Good Works | Children's Radio Foundation

We use radio to amplify youth voices across Africa, giving them the skills and tools to speak about their lives

LGBTI Exhibition shares Cape Town stories with the public

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Young Reporters at pop-up radio booth at Menell Media Exchange 2017

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World Sight Day is commemorated each year on October 11th. This year our Zambian partners Agents of Change Foundation participated in a special event in Mulfira in the Copperbelt Province, raising awareness about eye health and promoting eye checkups.

The theme for the event was ‘Eye Care Everywhere’. In partnership with DFID Zambia and The Zambian Ministry of Health, and with support from Orbis Africa, our youth reporters conduct a radio listening survey, and reported on the event. The youth reporters broadcast live from Mufulira town on Radio Ichengelo 88.9 and 102.9 mhz, and have been actively promoting eye health in their regular radio shows.

Great work Agents Of Change Foundation team!

 

 

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At the end of May 2018, the Ebola virus was confirmed in Mbandaka, a city of around 1.5 million people, in the Democratic Republic of Congo. Previous reports of the disease had all been in remote areas, where Ebola might spread more slowly. Our youth reporter teams on the ground have been working hard to make information available, despite the lack of health facilities and infrastructure in the Equateur region.

According to the World Health Organization’s (WHO) health assessment, the Democratic Republic of Congo faces a “very high” public health risk from Ebola. This is one the world’s most notorious diseases, being both highly infectious and extremely lethal. The current Ebola outbreak has already claimed the lives of more than 30 people, according to the official figures, including Batwa children and women. It has also disturbed our project plans both at radio station and community levels. Our Indigenous People’s Rights project...

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The ‘Dream Achievers’ youth reporters in Qwa-Qwa have just announced the winners in their adolescent sexual reproductive health and rights (ASRHR) regional competition, called My Body, My Rights.

Supported by Save the Children, the clinic-based youth reporter group created the competition, to learn from young people in their community what their challenges and barriers to sexual health education and services are, and to explore, discover and promote adolescent sexual and reproductive health rights and knowledge around teenage pregnancy.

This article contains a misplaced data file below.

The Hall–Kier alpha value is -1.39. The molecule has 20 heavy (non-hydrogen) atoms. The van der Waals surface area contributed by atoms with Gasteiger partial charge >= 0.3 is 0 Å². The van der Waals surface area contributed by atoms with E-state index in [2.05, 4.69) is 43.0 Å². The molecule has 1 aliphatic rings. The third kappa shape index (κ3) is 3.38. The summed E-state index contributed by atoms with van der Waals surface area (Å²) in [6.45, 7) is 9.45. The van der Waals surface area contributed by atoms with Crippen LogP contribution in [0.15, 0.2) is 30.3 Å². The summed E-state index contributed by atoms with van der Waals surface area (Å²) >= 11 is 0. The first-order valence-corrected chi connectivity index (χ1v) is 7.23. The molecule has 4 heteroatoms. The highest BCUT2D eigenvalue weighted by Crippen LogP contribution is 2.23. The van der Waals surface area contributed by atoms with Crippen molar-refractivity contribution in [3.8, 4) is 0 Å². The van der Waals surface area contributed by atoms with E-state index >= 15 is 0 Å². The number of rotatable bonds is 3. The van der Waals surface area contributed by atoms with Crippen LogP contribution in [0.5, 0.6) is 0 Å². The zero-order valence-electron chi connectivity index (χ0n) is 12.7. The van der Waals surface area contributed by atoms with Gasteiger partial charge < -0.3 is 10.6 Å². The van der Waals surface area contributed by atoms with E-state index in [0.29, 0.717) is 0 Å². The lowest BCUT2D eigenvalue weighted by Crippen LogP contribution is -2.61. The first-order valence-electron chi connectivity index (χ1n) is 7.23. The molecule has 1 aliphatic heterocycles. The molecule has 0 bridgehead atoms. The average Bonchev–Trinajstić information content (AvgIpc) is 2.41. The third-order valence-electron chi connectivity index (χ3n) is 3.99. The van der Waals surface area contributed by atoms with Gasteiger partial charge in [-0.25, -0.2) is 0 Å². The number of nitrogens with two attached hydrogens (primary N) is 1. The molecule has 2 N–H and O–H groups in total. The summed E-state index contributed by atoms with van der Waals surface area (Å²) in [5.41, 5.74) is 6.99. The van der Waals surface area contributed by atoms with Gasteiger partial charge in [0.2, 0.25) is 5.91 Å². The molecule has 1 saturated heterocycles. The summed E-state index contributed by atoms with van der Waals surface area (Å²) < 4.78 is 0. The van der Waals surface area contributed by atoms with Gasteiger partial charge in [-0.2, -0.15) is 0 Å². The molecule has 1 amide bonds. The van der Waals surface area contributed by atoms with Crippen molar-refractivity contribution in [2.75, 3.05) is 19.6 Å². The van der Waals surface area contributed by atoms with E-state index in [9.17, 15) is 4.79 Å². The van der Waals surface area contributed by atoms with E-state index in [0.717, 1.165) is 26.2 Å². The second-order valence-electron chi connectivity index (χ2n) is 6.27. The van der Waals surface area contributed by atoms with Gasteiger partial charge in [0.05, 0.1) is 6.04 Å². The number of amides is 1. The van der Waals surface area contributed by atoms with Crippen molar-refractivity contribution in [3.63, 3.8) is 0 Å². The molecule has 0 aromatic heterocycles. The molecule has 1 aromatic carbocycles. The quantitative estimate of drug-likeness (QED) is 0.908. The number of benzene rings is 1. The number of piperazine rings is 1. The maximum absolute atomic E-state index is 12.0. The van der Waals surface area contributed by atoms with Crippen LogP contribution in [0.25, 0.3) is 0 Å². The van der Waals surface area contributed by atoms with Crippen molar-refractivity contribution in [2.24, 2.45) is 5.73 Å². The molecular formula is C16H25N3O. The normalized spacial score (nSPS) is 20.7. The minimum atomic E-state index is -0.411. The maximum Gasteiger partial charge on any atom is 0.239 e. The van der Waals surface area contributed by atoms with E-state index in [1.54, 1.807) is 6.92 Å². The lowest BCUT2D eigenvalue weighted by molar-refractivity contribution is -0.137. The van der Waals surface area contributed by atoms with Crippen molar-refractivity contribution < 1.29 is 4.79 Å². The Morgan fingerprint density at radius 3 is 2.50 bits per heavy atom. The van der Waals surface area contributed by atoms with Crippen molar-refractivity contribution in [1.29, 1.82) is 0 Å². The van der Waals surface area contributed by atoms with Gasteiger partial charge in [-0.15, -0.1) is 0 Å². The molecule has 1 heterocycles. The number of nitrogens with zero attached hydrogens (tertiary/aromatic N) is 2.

After intense planning, with mentorship from our regional trainer Andile Msomi, the team spent a few months promoting the competition at thirteen schools in the Phuthaditjaba region, including two outreach events at schools, and produced short adverts that were aired on Qwa-Qwa Radio. A total of 84 entries were received, and after the judging process, the team hosted an outreach event on April 21st...

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It’s youth reporter Getrude Clement again, doing great work representing youth from Tanzania and across Africa. This time she presented at the  Water, Sanitation and Hygiene (WASH) conference in Stockholm, Sweden at the beginning of September.

Getrude is a 17-year-old youth reporter with Mwanza Youth and Children’s Network (MYCN) and part of the Young Reporters Network in Tanzania. She and her fellow youth reporters host weekly radio shows, talking about various issues that affect young people in her community, including sexual reproductive health, human rights, education and the effects of climate change on children in her hometown, Mwanza. She was invited to speak about access to clean water at a fundraising event in Sweden, which formed part of the global World Water Week conference.

Thanks to the Operakällaren Foundation, and UNICEF Tanzania for supporting Gertrude to speak in Sweden on behalf of #everychild in Tanzania. We...

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With a legacy donation from the Von Clemm Family Foundation, we recently started a project in Tanzania focusing on education around tuberculosis (TB). The project, based in Mwanza, kicked off its activities in February through our local partner, the Mwanza Youth and Children’s Network (MYCN).

Fifteen young reporters, all below 18 years, were trained in an intensive 3-day workshop on how to use radio as a tool to raise awareness on TB issues. During the training workshop, the youth had information sessions with TB experts from the Ministry of Health’s TB program based in Mwanza. The youth also visited three TB clinics within the Mwanza community to get a deeper sense of what TB testing and treatment entails, and to interact with and interview patients attending the clinics. These interviews formed part of the radio shows and public service announcements (PSAs) produced by the team of young reporters.

Operation Asha  shared their TB...

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